We’re told by postmodernists today, that modernism and everything that modernism stands for is dead.

Thus, whereas modernism preached the existence of independent reality, postmodernism preaches anti-realism, solipsism, and “reality” as a term that always requires quotation marks.

Whereas modernism preached reason and science, postmodernism preaches social subjectivism and knowledge by consensus.

Whereas modernism preached free-will and self-governance, postmodernism preaches determinism and the rule of the collective.

Whereas modernism preached the freedom of each and every individual, postmodernism preaches multiculturalism, feminism, environmentalism, egalitarianism by coercion.

Whereas modernism preached free-markets and free-exchange, postmodernism preaches Marxism and its little bitch: statism.

Whereas modernism preached objective meaning and knowledge, postmodernism preaches deconstruction and no-knowledge — or, if there is any meaning at all (and there’s not), it’s subjective and ultimately unverifiable.

In the words of postmodernism’s high priest Michel Foucault: “It is meaningless to speak in the name of — or against — Reason, Truth, or Knowledge.”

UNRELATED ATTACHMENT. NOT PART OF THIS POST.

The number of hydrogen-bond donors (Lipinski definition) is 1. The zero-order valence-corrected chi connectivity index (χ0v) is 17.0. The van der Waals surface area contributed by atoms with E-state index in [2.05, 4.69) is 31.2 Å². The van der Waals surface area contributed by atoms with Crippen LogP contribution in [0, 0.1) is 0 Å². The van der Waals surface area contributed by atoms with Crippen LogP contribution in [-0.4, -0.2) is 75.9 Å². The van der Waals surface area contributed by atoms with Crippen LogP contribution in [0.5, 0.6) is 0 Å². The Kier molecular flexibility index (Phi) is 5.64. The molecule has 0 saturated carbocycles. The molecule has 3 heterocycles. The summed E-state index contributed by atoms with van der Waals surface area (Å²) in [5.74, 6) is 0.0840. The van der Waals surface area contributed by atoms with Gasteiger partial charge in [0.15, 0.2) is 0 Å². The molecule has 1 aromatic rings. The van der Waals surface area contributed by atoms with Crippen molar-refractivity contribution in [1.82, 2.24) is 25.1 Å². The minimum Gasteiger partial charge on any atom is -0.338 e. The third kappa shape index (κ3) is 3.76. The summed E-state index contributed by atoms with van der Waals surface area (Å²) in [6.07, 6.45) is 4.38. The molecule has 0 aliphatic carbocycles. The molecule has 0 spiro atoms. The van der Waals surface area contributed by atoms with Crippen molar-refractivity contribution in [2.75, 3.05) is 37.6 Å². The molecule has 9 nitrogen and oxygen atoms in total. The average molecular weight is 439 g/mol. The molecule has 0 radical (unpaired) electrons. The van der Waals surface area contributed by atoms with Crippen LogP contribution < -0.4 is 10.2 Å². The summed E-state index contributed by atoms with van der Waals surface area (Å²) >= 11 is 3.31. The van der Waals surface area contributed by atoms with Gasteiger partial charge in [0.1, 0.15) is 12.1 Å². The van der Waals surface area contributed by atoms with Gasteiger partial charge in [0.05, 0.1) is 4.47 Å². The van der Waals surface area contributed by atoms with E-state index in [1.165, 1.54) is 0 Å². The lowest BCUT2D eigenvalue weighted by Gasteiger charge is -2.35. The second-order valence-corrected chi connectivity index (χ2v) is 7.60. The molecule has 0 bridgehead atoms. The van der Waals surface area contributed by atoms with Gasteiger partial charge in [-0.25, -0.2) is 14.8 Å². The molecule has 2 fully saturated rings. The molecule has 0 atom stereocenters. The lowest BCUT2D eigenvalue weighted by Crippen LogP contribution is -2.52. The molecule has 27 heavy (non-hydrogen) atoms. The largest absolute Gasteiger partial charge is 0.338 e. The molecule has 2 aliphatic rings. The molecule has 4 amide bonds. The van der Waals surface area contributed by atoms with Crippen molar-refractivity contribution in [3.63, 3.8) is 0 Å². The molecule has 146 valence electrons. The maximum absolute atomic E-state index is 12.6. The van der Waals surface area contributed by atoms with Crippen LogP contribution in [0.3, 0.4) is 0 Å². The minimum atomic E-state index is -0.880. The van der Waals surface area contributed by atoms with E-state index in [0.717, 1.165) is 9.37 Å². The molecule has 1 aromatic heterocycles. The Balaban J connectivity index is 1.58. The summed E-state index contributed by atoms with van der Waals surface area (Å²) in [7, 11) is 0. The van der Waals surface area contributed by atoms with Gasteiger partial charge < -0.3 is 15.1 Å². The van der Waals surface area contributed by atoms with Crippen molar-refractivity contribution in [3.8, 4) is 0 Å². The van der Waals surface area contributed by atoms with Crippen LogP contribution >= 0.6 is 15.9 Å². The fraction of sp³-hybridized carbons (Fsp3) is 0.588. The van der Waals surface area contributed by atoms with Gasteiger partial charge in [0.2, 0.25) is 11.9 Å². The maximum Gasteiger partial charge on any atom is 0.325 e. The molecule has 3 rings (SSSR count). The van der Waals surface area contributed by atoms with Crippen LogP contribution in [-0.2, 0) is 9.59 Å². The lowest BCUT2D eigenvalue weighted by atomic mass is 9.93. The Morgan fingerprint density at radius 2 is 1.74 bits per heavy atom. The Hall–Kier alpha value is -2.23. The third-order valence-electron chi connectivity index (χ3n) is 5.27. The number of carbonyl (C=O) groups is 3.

Because according to Mr. Foucault again: “Reason is the ultimate language of madness.”

We can thus define postmodernism as follows:

It is the philosophy of absolute agnosticism — meaning: a philosophy that preaches the impossibility of human knowledge.

What this translates to in day-to-day life is pure subjectivism, the ramifications of which are, in the area of literature, for example, no meaning, completely open interpretation, unintelligibility.

Othello, therefore, is as much about racism and affirmative action as it is about jealousy.

Since there is no objective meaning in art, all interpretations are equally valid.

Postmodernism is anti-reason, anti-logic, anti-intelligibility.

Politically, it is anti-freedom. It explicitly advocates leftist, collectivist neo-Marxism and the deconstruction of industry, as well as the dispensing of inalienable rights to property and person.

There is, however, a deeply fatal flaw built into the very premise of postmodernism, which flaw makes postmodernism impossible to take seriously and very easy to reject:

If reason and logic are invalid and no objective knowledge is possible, then the whole pseudo-philosophy of postmodernism is also invalidated.

One can’t use reason to prove that reason is false.

17 comments » | America, postmodernism